Last weekend marked the seventh time Spin Records has celebrated the annual Record Store Day.
“It’s our biggest day of the year,” says Ken Kosta, who brought Spin Records to Carlsbad 23 years ago. “We do three or four times what we would normally do on a Saturday.”
Hundreds of people shuffled through the store as Trouble in the Wind, John Meeks, Nena Anderson, and the Scruffies played out back.
Kosta says things are better at his Grand Avenue store but admits Spin barely survived the “decade from hell.”
“It was touch-and-go during most of the noughts,” Kosta says. “It was a struggle every year from 2000 until 2010. That’s when Napster and Amazon really affected us. People just weren’t buying vinyl and CDs as much. It’s not as good now as it was in the good old days [of the ’80s]. But there was a time where I wasn’t sure record stores would even be around in ten years.”
Because Kosta and Spin did survive, he’s buoyed by a new business reality: sales of new vinyl LPs were up 30 percent last year over 2014. “We’re up 20 percent compared to this time last year.”
But the mini-boom in vinyl hurt one beloved L.A. record store. The L.A. Times recently reported that Echo Park’s Origami Vinyl shuttered in part because major chains like Barnes & Noble and Urban Outfitters are now jumping on the vinyl bandwagon.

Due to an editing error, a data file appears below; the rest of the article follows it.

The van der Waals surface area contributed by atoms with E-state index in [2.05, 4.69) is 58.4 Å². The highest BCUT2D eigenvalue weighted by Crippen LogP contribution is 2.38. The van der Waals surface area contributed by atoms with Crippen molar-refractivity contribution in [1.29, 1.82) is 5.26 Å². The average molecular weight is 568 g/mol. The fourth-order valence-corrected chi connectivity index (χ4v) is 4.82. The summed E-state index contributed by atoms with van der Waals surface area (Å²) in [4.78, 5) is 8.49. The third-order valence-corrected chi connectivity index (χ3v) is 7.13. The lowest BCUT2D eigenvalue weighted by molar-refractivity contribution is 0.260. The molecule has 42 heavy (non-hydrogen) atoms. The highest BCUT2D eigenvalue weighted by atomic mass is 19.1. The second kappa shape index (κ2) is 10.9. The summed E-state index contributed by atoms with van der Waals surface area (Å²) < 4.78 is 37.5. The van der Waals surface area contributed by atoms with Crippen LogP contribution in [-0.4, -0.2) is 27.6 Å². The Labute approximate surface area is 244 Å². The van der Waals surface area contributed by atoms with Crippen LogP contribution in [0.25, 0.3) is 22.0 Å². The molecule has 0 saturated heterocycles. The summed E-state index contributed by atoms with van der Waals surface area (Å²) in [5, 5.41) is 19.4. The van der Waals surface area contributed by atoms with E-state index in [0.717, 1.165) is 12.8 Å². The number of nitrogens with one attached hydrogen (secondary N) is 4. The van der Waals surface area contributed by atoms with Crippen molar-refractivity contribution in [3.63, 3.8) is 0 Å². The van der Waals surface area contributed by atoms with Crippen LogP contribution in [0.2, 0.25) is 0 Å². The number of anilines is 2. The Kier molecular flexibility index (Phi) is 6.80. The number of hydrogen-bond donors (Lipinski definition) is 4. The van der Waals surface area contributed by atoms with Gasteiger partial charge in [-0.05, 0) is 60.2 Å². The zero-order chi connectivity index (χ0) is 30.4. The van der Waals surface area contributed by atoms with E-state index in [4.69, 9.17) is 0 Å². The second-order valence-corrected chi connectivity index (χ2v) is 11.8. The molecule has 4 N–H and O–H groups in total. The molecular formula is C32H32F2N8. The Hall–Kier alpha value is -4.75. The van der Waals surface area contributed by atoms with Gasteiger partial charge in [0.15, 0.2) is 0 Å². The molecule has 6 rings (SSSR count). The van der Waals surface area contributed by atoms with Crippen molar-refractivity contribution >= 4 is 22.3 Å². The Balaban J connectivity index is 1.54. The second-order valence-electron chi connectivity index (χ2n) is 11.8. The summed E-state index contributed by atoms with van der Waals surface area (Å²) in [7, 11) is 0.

“It is hard to compete at their price level, considering how big they are,” Kosta says of the corporate vinyl outlets.
But the big chains don’t have the soul of a Spin. Five of Kosta’s seven employees play in a band. “People are attracted to the old-school record-store vibe. We’re not a neat and clean mall store.”
And Spin carries local product.
“We get vinyl by [local bands] Mrs. Magician, Harsh Toke, and Joy from their national distributor. Trouble in the Wind and Sacri Monti bring it in themselves.”
The flip side of vinyl, says Kosta, is that as record-pressing plants struggle to keep up with demand by rushing their output, their quality diminishes. “And nowadays, they won’t take back any records even if they are defective. When people bring them back, we have to eat them.”